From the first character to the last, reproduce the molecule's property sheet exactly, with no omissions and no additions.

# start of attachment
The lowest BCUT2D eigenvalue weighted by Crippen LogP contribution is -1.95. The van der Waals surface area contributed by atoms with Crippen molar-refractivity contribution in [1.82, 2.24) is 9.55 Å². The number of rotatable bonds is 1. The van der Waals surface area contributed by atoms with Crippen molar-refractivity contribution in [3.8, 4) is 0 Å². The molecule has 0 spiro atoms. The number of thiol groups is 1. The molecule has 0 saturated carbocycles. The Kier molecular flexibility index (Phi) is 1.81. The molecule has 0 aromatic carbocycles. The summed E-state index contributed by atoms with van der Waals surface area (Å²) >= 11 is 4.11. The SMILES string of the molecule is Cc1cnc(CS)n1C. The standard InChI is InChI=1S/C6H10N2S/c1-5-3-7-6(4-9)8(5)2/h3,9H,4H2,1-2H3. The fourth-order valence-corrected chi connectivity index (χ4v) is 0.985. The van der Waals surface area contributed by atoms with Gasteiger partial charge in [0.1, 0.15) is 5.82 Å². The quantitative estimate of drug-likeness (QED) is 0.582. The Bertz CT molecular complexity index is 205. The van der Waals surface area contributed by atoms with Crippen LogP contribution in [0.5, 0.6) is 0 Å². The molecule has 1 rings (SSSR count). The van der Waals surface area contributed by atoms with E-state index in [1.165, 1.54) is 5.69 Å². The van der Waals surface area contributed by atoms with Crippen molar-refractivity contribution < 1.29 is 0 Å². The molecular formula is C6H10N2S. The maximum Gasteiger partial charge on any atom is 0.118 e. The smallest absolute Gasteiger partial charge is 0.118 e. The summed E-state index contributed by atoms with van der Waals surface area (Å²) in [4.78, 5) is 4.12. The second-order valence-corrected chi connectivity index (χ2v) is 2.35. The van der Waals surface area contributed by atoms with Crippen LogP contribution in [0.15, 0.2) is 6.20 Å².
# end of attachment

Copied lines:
The lowest BCUT2D eigenvalue weighted by Crippen LogP contribution is -1.95. The van der Waals surface area contributed by atoms with Crippen molar-refractivity contribution in [1.82, 2.24) is 9.55 Å². The number of rotatable bonds is 1. The van der Waals surface area contributed by atoms with Crippen molar-refractivity contribution in [3.8, 4) is 0 Å². The molecule has 0 spiro atoms. The number of thiol groups is 1. The molecule has 0 saturated carbocycles. The Kier molecular flexibility index (Phi) is 1.81. The molecule has 0 aromatic carbocycles. The summed E-state index contributed by atoms with van der Waals surface area (Å²) >= 11 is 4.11. The SMILES string of the molecule is Cc1cnc(CS)n1C. The standard InChI is InChI=1S/C6H10N2S/c1-5-3-7-6(4-9)8(5)2/h3,9H,4H2,1-2H3. The fourth-order valence-corrected chi connectivity index (χ4v) is 0.985. The van der Waals surface area contributed by atoms with Gasteiger partial charge in [0.1, 0.15) is 5.82 Å². The quantitative estimate of drug-likeness (QED) is 0.582. The Bertz CT molecular complexity index is 205. The van der Waals surface area contributed by atoms with Crippen LogP contribution in [0.5, 0.6) is 0 Å². The molecule has 1 rings (SSSR count). The van der Waals surface area contributed by atoms with E-state index in [1.165, 1.54) is 5.69 Å². The van der Waals surface area contributed by atoms with Crippen molar-refractivity contribution < 1.29 is 0 Å². The molecular formula is C6H10N2S. The maximum Gasteiger partial charge on any atom is 0.118 e. The smallest absolute Gasteiger partial charge is 0.118 e. The summed E-state index contributed by atoms with van der Waals surface area (Å²) in [4.78, 5) is 4.12. The second-order valence-corrected chi connectivity index (χ2v) is 2.35. The van der Waals surface area contributed by atoms with Crippen LogP contribution in [0.15, 0.2) is 6.20 Å².